I also want to note that this doesn't just apply to triathlon. It applies to other aspects of life too. Trying to shed some pounds? Finding it overwhelming to always be focused on eating right? Allow yourself a "miss" here or there where you eat something you love. It'll be more sustainable in the long run and will make you more motivated to "be good" on a daily basis. I have "misses" often in my life, not by accident, but by design. I eat clean 90%+ of the time, but intentionally eat some dessert or have a beer occasionally to ensure that I don't feel deprived all the time. I follow Metabolic Efficiency Training and work with a nutritionist named Nicci Schock, and she was the one who taught me that it's a good thing for long term success to not always be so rigid.
Implement downtime in your life in 2016! Happy New Year!
Working out with a purpose. As I have continued my personal quest to enjoy an active life. My exercise routine has evolved from a punishing 6-7 days a week everyday feeling sore to the point of pain to a maintenance program with the goal of getting functionally stronger & improving my poor posture.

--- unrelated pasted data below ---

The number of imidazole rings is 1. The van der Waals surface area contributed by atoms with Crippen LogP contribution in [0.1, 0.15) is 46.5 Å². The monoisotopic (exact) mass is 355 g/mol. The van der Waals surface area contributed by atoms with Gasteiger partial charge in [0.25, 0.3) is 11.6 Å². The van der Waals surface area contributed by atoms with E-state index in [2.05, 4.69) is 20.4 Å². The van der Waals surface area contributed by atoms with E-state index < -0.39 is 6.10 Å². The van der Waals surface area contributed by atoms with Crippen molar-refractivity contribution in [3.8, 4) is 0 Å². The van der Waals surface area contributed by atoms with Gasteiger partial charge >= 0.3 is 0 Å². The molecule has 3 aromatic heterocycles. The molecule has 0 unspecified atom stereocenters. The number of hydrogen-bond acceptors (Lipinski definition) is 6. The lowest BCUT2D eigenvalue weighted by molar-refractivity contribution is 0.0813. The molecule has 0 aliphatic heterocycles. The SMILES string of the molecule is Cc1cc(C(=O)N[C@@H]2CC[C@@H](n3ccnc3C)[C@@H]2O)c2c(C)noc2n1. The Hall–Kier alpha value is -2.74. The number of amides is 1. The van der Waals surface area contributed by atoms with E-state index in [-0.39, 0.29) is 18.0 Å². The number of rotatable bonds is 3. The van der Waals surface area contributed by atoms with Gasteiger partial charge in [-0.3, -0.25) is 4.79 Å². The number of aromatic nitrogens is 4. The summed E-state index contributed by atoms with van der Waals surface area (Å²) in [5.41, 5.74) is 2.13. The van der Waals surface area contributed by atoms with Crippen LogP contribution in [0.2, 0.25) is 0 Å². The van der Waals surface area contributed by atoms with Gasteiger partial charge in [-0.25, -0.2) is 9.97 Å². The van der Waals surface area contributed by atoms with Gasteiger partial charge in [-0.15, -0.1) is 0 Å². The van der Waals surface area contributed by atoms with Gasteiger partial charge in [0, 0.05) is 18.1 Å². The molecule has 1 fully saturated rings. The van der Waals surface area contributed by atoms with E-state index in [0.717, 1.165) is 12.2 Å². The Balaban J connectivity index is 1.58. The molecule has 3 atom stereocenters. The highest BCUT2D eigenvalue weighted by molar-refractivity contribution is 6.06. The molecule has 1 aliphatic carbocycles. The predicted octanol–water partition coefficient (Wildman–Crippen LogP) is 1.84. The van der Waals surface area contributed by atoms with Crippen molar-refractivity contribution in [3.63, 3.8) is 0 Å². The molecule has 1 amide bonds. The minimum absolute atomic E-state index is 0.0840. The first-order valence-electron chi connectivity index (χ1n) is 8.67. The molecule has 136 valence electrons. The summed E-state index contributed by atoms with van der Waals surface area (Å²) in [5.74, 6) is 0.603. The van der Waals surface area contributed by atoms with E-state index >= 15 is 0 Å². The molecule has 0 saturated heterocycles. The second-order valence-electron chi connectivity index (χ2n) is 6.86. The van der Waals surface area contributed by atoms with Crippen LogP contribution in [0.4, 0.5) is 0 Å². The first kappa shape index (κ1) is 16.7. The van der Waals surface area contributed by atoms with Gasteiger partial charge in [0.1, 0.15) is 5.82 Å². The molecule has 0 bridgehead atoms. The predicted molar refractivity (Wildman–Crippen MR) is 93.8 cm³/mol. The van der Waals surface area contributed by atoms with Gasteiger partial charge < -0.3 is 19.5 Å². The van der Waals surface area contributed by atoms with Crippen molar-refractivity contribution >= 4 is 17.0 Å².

One of the first things I learned & I would like to share is foam rolling. Foam rolling is best done before exercise. The roller is used to break up adhesions, bring blood flow to the muscles. Foam rolling is one of the best things you can do for self maintenance.
My last few visits to Dr. Todd have been focused on developing posture, engaging lazy muscles, and trying to open up my shoulders. We've made a couple changes to my daily routine including using a stand-up desk at work. This has been such a huge change. I don't slouch at my desk and I'm not tired during the day. Standing opens up my hips which keeps my hip flexors from getting tight throughout the day and it also keeps my shoulders from creeping up throughout the day.